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Europe needs security for Russia, and security with Russia

What can the Western bloc do to improve the cool relationship with the great power in the east, asks Manfred Huterer, diplomat at the German embassy in Warsaw.
Is an open dialogue and mutual respect between the West and Russia possible?

This article was translated by Google and R.E.

In the wake of Russian international law's unlawful annexation of Crimea and the destabilization of eastern Ukraine, Russia and the West have ended up in an increasingly militarized confrontation. When Moscow questioned the European security regime, it was the culmination point of an already cool relationship. With President Putin's speech at the Munich Security Conference in 2007, in which he accused the West of systematically countering Russian superpower interests, and with the Russian-Georgian war in 2008, it became clear that Russia was defining its interests in delimitation against the West. Russia does not want to be integrated, but rather – with reference to "the near abroad" – itself needs to integrate. Since then, the Russia debates have revolved around the question of what role the West plays in this confrontation, and what the West can do to improve relations with Russia again.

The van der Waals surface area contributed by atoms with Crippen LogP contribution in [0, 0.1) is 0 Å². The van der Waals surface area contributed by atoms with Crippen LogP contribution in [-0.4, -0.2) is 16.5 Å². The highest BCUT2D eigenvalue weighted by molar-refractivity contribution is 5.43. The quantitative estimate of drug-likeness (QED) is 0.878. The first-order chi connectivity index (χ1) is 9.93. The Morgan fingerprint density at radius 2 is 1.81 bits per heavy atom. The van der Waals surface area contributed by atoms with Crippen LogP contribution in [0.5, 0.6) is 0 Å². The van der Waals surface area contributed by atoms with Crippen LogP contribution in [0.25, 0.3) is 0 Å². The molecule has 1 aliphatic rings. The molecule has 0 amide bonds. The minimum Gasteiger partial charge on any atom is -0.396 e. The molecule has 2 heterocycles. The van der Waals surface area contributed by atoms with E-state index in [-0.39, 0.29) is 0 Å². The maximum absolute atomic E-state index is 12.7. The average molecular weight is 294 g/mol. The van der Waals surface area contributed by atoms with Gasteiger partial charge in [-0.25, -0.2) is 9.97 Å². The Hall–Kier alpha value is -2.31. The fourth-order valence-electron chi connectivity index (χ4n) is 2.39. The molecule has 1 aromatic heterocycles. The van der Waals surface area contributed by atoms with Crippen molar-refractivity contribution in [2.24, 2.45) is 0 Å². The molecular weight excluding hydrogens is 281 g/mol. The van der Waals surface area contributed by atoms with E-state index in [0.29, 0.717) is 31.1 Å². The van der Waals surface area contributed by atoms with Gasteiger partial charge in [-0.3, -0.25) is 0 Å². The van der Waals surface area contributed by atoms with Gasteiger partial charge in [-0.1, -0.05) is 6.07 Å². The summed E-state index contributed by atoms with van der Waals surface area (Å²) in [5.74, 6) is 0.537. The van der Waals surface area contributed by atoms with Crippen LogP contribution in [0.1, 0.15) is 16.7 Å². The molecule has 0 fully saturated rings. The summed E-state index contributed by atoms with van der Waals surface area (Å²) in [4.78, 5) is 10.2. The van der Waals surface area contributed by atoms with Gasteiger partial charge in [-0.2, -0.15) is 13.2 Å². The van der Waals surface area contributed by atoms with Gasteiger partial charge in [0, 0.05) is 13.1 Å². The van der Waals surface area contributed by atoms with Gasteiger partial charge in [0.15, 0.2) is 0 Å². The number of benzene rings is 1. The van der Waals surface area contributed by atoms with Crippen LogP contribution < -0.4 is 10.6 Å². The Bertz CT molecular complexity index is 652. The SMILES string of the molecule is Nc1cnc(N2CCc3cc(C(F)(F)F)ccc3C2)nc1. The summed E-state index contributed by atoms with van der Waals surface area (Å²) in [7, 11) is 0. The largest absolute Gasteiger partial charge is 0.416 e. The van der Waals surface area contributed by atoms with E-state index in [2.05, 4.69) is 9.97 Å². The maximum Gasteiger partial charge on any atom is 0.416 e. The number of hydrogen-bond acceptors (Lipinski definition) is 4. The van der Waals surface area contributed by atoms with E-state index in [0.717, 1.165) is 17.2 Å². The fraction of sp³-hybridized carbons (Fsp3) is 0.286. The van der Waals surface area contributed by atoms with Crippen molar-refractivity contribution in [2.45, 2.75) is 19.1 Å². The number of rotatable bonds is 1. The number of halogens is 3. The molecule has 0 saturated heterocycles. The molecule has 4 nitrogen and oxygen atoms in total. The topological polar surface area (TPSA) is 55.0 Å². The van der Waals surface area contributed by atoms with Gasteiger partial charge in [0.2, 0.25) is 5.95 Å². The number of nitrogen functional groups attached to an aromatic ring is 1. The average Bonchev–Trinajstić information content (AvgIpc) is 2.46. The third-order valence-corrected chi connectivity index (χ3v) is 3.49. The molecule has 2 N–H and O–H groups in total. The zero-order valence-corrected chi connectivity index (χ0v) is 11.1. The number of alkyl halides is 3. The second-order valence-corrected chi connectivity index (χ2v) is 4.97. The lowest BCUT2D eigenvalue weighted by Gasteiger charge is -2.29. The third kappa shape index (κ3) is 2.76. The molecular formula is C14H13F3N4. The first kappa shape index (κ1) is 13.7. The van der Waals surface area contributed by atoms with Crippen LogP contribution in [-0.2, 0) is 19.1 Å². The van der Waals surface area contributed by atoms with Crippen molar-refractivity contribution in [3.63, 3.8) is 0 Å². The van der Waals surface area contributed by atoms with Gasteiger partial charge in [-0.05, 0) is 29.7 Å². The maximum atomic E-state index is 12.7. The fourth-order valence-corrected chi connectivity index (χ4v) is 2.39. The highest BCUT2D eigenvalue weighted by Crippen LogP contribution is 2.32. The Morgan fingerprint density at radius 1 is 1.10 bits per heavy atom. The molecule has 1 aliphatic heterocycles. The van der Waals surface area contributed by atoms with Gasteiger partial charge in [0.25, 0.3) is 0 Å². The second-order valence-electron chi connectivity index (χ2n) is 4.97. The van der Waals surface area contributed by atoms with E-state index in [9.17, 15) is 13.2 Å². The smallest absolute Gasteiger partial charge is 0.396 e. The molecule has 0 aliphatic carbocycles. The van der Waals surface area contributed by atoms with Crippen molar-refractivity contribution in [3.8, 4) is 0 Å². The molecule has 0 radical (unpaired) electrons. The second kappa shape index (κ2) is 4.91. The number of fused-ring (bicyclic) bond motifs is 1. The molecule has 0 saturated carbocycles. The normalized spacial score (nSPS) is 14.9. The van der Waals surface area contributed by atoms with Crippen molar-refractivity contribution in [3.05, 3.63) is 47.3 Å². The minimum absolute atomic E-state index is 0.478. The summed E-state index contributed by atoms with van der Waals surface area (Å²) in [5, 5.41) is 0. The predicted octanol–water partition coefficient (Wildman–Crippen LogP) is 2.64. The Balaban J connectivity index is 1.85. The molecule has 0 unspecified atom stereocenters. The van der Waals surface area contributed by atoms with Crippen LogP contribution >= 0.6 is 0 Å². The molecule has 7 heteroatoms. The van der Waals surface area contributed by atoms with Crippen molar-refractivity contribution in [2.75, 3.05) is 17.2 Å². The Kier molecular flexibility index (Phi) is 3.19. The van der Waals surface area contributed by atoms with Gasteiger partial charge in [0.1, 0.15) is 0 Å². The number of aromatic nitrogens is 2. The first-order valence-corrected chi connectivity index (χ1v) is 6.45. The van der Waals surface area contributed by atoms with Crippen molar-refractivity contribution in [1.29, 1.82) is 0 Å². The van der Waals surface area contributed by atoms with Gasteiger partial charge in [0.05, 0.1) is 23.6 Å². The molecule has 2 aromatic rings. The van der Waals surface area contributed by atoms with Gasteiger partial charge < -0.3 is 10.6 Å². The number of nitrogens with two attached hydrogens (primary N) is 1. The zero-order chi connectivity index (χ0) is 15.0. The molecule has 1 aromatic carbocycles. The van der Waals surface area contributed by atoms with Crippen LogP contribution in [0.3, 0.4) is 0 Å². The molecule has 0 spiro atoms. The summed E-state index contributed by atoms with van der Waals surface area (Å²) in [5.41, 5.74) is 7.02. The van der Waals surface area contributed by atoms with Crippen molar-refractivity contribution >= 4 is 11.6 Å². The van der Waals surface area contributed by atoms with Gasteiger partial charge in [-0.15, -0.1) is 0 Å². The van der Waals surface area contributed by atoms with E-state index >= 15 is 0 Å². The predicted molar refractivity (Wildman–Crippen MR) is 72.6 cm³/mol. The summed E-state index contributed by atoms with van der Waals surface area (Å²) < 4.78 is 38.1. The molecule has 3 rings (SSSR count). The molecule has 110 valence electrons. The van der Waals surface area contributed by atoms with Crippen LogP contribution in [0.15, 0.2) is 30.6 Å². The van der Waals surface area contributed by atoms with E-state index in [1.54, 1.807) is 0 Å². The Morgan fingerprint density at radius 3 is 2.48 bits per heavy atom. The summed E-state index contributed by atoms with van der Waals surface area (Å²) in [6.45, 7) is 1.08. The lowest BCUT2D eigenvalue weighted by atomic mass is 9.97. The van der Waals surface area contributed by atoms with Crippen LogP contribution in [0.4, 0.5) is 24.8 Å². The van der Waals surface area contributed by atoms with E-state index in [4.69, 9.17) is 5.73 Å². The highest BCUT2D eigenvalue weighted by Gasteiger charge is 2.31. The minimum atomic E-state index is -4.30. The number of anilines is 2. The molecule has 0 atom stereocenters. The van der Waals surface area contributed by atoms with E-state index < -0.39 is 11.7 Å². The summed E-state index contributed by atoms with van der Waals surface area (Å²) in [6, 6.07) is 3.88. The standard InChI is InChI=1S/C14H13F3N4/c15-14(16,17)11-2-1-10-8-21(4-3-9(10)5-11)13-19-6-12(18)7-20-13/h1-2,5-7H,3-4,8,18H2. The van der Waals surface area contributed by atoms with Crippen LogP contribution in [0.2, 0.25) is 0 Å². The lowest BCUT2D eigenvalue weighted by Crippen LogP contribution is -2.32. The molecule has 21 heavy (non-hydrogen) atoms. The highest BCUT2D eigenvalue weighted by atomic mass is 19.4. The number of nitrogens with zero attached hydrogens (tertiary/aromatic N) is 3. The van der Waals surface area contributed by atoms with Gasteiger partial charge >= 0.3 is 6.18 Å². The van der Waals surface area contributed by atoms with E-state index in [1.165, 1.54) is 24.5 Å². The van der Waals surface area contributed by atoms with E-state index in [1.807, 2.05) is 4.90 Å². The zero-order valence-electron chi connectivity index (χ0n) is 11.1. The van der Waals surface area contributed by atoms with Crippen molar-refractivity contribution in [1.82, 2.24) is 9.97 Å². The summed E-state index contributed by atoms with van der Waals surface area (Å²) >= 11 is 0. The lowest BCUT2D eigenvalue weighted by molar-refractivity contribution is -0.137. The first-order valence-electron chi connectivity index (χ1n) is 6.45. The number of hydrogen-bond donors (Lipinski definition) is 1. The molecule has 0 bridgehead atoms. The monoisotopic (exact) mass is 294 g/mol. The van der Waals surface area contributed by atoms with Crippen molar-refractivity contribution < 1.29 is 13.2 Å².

Real politics without a value-based foundation does not hold.

Europe needs security for Russia, and security with . . .

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manfred@nytid.com
Huterer is a diplomatic envoy at the German embassy in Warsaw, and former head of unit for Russia, Ukraine, Belarus, Moldova and EaP in the German Foreign Ministry. Translated into Norwegian by Thomas

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